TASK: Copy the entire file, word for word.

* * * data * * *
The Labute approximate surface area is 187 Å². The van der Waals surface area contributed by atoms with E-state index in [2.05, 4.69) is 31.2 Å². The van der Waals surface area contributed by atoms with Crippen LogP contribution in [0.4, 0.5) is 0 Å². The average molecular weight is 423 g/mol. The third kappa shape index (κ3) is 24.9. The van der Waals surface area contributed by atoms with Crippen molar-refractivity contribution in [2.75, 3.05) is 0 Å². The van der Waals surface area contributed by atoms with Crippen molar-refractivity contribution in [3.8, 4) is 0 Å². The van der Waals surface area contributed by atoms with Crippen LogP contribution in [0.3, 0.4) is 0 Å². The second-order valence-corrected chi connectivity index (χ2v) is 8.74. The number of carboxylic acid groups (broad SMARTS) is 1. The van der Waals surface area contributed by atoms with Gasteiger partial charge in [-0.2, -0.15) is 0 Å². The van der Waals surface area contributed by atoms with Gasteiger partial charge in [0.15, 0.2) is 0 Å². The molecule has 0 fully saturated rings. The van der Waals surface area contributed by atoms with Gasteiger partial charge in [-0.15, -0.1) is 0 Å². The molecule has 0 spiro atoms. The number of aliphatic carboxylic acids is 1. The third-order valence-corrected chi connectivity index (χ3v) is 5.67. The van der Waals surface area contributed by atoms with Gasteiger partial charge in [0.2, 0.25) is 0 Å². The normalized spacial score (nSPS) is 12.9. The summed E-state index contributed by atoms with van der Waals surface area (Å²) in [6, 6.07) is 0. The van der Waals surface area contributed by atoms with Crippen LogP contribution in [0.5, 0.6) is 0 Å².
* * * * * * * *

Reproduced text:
The Labute approximate surface area is 187 Å². The van der Waals surface area contributed by atoms with E-state index in [2.05, 4.69) is 31.2 Å². The van der Waals surface area contributed by atoms with Crippen LogP contribution in [0.4, 0.5) is 0 Å². The average molecular weight is 423 g/mol. The third kappa shape index (κ3) is 24.9. The van der Waals surface area contributed by atoms with Crippen molar-refractivity contribution in [2.75, 3.05) is 0 Å². The van der Waals surface area contributed by atoms with Crippen molar-refractivity contribution in [3.8, 4) is 0 Å². The van der Waals surface area contributed by atoms with Crippen LogP contribution in [0.3, 0.4) is 0 Å². The second-order valence-corrected chi connectivity index (χ2v) is 8.74. The number of carboxylic acid groups (broad SMARTS) is 1. The van der Waals surface area contributed by atoms with Gasteiger partial charge in [-0.2, -0.15) is 0 Å². The van der Waals surface area contributed by atoms with Gasteiger partial charge in [0.15, 0.2) is 0 Å². The molecule has 0 fully saturated rings. The van der Waals surface area contributed by atoms with Gasteiger partial charge in [-0.15, -0.1) is 0 Å². The molecule has 0 spiro atoms. The number of aliphatic carboxylic acids is 1. The third-order valence-corrected chi connectivity index (χ3v) is 5.67. The van der Waals surface area contributed by atoms with Gasteiger partial charge in [0.2, 0.25) is 0 Å². The normalized spacial score (nSPS) is 12.9. The summed E-state index contributed by atoms with van der Waals surface area (Å²) in [6, 6.07) is 0. The van der Waals surface area contributed by atoms with Crippen LogP contribution in [0.5, 0.6) is 0 Å².